No company is going to keep servers online forever for online game play and these still play without the online pass. Heck, even digital music distributors are realizing the DRM servers are a pain for non subscription services. Apple is the only big one still doing it, I think, and even there you can buy DRM free. If it is a pain for something as simple song licenses it has to be a much bigger pain to maintain a server for the extras of online game play (especially when no new money is coming in).

    Regardless, requiring a fee for online game play of a game bought second hand allows them to recoup some of the cost required in extending the life on online game play when that second hand purchase would not give anything to the company originally (but extended game life cost).
  • May 12th, 2010 @ 10:21am

    Re: Re: Re: Evil

    I don't care if those dollars can be used elsewhere, those dollars are supposed to be used to support a game I bought legally, whether or not i bought it used or new.

    If you bought the game used then none of the money you spent went to support the game.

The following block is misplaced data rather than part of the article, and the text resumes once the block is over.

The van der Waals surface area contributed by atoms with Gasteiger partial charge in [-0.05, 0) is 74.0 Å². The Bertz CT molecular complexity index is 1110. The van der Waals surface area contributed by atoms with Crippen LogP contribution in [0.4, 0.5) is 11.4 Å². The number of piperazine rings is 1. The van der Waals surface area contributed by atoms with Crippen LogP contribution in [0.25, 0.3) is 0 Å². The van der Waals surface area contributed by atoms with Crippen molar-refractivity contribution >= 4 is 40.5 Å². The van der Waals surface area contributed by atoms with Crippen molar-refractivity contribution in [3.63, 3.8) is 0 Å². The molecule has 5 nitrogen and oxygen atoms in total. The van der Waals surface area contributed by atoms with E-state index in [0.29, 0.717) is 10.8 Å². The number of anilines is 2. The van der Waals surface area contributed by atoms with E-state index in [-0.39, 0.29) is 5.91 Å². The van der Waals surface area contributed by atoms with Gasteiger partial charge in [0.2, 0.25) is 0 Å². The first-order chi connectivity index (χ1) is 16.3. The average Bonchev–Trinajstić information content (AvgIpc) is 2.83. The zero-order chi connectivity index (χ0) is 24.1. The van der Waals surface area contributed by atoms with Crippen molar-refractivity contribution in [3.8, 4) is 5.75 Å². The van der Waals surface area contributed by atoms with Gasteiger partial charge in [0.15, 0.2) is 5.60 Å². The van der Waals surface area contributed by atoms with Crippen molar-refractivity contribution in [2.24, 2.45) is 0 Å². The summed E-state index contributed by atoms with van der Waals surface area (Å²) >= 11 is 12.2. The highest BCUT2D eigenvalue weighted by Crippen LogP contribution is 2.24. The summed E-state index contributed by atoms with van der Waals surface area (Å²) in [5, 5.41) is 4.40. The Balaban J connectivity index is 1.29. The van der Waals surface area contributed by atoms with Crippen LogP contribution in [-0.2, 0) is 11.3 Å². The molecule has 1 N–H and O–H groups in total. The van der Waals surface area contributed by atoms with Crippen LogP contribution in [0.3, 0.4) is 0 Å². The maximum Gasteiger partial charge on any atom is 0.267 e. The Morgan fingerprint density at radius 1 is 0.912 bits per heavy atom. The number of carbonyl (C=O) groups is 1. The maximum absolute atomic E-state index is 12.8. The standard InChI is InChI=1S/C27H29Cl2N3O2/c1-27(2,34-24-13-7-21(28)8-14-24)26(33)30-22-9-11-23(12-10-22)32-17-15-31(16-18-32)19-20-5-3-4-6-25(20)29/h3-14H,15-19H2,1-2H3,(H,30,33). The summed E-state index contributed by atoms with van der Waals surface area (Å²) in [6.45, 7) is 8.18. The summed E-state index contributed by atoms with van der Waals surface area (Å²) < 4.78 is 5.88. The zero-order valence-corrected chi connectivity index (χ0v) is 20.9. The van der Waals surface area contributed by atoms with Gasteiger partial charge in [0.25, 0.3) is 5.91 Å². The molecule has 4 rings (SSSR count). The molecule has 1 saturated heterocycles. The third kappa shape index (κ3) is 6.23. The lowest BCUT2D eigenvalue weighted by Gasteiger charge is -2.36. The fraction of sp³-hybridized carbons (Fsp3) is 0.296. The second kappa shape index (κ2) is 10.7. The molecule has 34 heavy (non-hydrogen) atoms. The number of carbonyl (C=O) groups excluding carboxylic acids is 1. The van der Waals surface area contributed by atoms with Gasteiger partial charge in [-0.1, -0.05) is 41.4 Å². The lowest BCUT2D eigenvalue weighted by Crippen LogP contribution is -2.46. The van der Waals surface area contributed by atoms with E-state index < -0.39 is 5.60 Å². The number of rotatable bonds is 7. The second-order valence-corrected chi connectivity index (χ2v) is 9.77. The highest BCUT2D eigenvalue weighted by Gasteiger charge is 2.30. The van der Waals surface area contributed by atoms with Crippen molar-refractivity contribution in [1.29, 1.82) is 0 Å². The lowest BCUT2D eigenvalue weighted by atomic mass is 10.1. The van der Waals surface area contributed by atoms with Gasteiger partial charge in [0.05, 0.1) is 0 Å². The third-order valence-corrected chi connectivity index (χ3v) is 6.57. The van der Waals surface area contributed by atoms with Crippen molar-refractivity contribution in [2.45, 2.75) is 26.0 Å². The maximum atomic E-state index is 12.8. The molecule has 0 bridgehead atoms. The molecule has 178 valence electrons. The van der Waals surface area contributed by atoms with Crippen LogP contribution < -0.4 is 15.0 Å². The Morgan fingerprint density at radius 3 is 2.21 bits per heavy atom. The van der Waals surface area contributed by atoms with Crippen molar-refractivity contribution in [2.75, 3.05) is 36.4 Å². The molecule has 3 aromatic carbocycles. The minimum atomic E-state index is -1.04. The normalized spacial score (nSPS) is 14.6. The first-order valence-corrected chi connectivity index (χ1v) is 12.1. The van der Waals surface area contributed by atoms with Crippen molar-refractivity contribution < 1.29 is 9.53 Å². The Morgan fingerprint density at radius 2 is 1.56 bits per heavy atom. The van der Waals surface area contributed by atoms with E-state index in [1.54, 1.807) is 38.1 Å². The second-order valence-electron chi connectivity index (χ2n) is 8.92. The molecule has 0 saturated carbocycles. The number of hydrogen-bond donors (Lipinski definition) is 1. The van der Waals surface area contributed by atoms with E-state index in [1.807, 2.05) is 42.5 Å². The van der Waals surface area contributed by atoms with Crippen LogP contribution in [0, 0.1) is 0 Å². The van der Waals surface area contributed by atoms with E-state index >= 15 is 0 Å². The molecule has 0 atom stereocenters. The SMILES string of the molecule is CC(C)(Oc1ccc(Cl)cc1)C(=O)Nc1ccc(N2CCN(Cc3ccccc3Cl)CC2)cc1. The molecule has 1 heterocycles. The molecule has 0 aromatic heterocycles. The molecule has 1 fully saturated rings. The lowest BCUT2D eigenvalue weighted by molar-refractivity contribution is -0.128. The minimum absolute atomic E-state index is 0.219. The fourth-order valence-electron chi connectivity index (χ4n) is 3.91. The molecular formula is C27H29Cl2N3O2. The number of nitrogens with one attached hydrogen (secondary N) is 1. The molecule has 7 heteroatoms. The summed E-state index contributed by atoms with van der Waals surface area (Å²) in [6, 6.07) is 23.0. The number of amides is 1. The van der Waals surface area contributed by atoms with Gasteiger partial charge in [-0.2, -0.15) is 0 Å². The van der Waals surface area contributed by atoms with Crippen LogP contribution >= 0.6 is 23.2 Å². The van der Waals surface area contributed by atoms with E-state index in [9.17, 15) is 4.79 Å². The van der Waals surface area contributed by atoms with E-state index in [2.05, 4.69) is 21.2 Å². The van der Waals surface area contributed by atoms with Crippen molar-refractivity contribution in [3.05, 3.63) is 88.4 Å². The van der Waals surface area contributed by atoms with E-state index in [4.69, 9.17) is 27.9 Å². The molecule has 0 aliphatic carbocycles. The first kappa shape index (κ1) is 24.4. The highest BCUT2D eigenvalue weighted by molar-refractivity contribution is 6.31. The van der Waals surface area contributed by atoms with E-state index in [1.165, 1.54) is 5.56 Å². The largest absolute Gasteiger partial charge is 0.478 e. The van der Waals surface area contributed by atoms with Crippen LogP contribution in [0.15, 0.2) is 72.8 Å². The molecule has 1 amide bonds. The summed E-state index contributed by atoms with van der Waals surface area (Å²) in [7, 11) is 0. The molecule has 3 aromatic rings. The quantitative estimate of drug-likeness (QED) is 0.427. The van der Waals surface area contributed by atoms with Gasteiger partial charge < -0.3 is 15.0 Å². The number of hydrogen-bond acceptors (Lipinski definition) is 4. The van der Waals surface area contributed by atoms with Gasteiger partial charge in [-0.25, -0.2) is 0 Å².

Developers give everything a shelf life. A game you bought in 1991 is not going to work on systems today. My father complains about this a lot. He hates today's games and his old computer (that will play the game) barely works. He thinks his new computer should be able to play his old game.
  • May 12th, 2010 @ 10:17am

    Re: Re: Re: Evil

    So, are you saying that if I buy the game new on day 1, it should work for me 6 years later, but it shouldn't work for people who bought it used?
    Yes, that is what I am saying because buying used adds no income to the people supporting the online pass system. If the online pass required no maintenance from EA then I would feel differently. Refer to my club analogy. Club X is built. Memberships are valid for a lifetime. Investors expect that these fees accumulated by members will pay for upkeep. New members use resource more often the older members. As member interest wains, Club X benefits. If Club X allowed for members to sell the membership then Club X will have a group of members that have not contributed anything to the maintenance of the building. They are only there because they got a good deal when a previous member moved or got bored. So now the new member has extended the life of a membership ruining the anticipated ROI to the company. If we extend this out and allow for the possibility that eventually everyone will simply transfer their membership to recoup their cost then Club X will cease to be. No new income means that they will operate in the red and go under.